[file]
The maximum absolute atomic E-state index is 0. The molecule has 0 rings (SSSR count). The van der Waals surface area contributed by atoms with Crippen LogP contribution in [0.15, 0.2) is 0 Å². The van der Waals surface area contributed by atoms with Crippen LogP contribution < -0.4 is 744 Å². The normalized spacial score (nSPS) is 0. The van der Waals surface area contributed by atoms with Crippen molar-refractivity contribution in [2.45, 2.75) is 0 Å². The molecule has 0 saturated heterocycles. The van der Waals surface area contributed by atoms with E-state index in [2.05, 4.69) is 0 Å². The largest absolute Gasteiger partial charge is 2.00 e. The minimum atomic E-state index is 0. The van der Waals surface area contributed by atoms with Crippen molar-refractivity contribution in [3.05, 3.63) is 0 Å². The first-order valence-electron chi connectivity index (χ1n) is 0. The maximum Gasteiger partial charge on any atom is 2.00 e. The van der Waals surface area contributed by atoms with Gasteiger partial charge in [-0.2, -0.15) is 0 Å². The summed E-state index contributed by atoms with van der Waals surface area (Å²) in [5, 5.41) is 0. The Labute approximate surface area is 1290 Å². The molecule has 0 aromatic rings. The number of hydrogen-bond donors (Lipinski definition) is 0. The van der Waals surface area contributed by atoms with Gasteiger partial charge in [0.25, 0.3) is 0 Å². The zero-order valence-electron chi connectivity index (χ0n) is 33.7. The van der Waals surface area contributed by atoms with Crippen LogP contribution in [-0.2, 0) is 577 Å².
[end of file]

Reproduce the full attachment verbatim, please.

The maximum absolute atomic E-state index is 0. The molecule has 0 rings (SSSR count). The van der Waals surface area contributed by atoms with Crippen LogP contribution in [0.15, 0.2) is 0 Å². The van der Waals surface area contributed by atoms with Crippen LogP contribution < -0.4 is 744 Å². The normalized spacial score (nSPS) is 0. The van der Waals surface area contributed by atoms with Crippen molar-refractivity contribution in [2.45, 2.75) is 0 Å². The molecule has 0 saturated heterocycles. The van der Waals surface area contributed by atoms with E-state index in [2.05, 4.69) is 0 Å². The largest absolute Gasteiger partial charge is 2.00 e. The minimum atomic E-state index is 0. The van der Waals surface area contributed by atoms with Crippen molar-refractivity contribution in [3.05, 3.63) is 0 Å². The first-order valence-electron chi connectivity index (χ1n) is 0. The maximum Gasteiger partial charge on any atom is 2.00 e. The van der Waals surface area contributed by atoms with Gasteiger partial charge in [-0.2, -0.15) is 0 Å². The summed E-state index contributed by atoms with van der Waals surface area (Å²) in [5, 5.41) is 0. The Labute approximate surface area is 1290 Å². The molecule has 0 aromatic rings. The number of hydrogen-bond donors (Lipinski definition) is 0. The van der Waals surface area contributed by atoms with Gasteiger partial charge in [0.25, 0.3) is 0 Å². The zero-order valence-electron chi connectivity index (χ0n) is 33.7. The van der Waals surface area contributed by atoms with Crippen LogP contribution in [-0.2, 0) is 577 Å².